Lester Brown, author of Plan B 4.0 Saving Civilization said, “The world has set in motion environmental trends that are threatening civilization itself. We are crossing environmental thresholds and violating deadlines set by nature. Nature is the timekeeper, but we cannot see the clock.”

    “Somehow, we have come to think the whole purpose of the economy is to grow, yet growth is not a goal or purpose. The pursuit of endless growth is suicidal.” David Suzuki

  2. interesting post mike. as a supporter of open borders, one of the most fundamental questions for me is how do we convince a critical mass that this is a good policy?

    logic is one way to convince people–but logic alone isn’t enough for most people. i am hesitant to make any broad generalizations about the way people think based on their sex–but in my experience–most women’s ideas about how things should be are based on a mixture of logic and feelings (fears, personal experiences etc).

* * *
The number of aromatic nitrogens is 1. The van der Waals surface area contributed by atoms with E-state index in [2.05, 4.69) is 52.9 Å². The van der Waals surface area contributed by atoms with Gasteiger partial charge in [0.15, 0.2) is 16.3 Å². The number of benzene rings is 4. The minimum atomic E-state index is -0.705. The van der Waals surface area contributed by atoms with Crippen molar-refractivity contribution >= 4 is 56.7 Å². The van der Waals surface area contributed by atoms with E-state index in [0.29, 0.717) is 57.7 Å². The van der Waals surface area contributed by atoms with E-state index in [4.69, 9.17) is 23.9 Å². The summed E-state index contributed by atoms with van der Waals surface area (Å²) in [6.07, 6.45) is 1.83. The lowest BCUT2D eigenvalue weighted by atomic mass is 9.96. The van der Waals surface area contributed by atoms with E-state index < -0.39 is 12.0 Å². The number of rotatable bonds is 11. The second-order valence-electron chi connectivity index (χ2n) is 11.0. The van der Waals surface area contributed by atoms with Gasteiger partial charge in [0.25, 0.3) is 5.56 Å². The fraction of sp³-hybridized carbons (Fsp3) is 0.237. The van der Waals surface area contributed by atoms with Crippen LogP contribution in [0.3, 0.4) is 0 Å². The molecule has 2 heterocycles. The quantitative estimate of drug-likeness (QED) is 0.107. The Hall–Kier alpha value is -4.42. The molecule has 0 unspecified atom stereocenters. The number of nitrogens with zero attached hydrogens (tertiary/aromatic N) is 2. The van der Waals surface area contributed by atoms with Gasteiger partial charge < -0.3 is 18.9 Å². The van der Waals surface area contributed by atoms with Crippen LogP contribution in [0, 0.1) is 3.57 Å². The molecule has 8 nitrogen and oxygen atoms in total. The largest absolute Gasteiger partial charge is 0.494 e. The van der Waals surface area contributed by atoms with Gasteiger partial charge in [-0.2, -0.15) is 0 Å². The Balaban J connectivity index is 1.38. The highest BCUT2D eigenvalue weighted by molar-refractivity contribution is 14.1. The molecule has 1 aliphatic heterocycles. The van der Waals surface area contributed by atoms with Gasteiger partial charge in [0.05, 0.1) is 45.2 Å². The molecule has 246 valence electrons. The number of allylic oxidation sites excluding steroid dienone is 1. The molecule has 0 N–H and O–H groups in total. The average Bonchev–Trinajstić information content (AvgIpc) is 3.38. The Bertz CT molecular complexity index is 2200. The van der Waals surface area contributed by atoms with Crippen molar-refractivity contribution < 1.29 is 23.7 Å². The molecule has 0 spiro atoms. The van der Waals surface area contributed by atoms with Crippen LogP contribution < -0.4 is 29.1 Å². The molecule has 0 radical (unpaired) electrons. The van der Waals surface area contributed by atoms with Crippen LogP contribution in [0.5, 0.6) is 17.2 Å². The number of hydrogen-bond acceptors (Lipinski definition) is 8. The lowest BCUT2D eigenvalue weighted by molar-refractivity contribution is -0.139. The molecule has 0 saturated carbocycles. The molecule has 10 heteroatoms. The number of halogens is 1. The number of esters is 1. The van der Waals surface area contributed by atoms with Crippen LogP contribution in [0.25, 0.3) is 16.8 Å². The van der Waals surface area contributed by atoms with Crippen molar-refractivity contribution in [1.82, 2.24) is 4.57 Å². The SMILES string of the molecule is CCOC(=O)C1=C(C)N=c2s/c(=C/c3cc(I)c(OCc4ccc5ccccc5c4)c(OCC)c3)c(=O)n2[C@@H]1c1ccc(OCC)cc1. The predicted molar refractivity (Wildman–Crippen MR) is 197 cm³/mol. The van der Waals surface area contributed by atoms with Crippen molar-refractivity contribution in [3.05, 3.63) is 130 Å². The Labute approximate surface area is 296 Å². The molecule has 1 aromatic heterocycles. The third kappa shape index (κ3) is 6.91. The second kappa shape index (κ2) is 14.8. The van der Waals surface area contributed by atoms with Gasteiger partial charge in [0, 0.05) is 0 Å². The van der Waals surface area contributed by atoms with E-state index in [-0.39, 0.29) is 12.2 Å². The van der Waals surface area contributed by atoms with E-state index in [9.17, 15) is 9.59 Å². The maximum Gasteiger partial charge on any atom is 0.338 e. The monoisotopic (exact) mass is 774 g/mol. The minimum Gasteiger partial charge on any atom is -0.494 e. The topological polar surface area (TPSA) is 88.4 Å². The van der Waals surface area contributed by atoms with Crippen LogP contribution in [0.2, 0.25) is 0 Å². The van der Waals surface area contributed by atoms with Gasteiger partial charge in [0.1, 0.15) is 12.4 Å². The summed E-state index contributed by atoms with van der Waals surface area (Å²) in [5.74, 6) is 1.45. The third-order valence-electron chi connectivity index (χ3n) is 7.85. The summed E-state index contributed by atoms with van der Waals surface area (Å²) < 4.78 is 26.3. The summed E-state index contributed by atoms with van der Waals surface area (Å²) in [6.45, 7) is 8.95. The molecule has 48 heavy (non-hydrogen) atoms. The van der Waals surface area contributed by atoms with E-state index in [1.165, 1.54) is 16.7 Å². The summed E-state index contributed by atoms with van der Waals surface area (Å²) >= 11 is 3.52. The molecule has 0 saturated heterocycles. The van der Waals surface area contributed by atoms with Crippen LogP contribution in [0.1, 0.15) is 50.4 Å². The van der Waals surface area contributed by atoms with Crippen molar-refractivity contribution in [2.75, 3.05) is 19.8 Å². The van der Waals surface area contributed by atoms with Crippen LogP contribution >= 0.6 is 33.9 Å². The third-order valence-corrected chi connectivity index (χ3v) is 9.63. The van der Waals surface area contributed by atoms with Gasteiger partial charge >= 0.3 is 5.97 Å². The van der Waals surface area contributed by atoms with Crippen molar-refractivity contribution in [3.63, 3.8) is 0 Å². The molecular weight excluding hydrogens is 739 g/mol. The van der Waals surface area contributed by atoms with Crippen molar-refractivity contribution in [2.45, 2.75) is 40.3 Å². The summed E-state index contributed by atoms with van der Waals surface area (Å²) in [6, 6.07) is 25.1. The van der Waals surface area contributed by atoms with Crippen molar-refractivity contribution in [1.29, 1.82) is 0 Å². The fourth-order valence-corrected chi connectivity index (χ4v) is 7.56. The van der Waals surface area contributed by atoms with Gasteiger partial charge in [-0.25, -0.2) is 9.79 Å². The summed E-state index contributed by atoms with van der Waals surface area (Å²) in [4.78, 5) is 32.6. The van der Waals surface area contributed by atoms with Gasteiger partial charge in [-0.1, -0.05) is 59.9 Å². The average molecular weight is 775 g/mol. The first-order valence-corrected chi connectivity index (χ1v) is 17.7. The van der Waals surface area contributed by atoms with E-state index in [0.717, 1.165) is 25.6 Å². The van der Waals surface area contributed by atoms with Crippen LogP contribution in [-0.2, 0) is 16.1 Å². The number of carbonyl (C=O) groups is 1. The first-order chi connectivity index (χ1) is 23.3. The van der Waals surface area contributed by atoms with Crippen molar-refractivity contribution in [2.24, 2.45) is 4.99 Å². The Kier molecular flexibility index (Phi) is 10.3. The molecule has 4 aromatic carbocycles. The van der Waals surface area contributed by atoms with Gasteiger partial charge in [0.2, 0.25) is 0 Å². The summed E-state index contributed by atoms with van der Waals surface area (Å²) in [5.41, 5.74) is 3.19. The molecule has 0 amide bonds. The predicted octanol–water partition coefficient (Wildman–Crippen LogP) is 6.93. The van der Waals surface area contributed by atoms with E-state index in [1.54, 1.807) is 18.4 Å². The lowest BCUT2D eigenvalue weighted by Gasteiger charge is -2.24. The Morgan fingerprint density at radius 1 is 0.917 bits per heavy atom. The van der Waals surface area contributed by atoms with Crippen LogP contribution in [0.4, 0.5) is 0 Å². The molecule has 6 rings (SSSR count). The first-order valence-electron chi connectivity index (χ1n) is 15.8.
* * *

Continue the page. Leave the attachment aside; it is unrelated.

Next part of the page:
one way to make inroads with women (or anyone whose opinions about this issue are based on feelings) would be to take concerns about the potential negative consequences of this policy seriously. we do that by acknowledging that the concerns are legitimate (even if we personally don’t find them compelling reasons not to have open boarders) and suggesting ways to minimize them.

  3. Frosty, I agree that 1-2 billion new immigrants in a short period of time would overwhelm many of our institutions. An interesting question is what institutions would break first? Is there a “canary in the coal mine” we can look to for signs that our society is undergoing too much immigration stress?

    Also, it is not clear to me that the problems associated with overpopulation should make one less inclined to support open borders. Is your idea that sparsely populated areas (such as the American West) should avoid letting immigrants in so we can restrict overpopulation to India and Africa? Certainly closing our borders won’t stop overpopulation in those places, but opening them a bit might give some people a way to escape the consequences of too much growth there.

    1. Michael,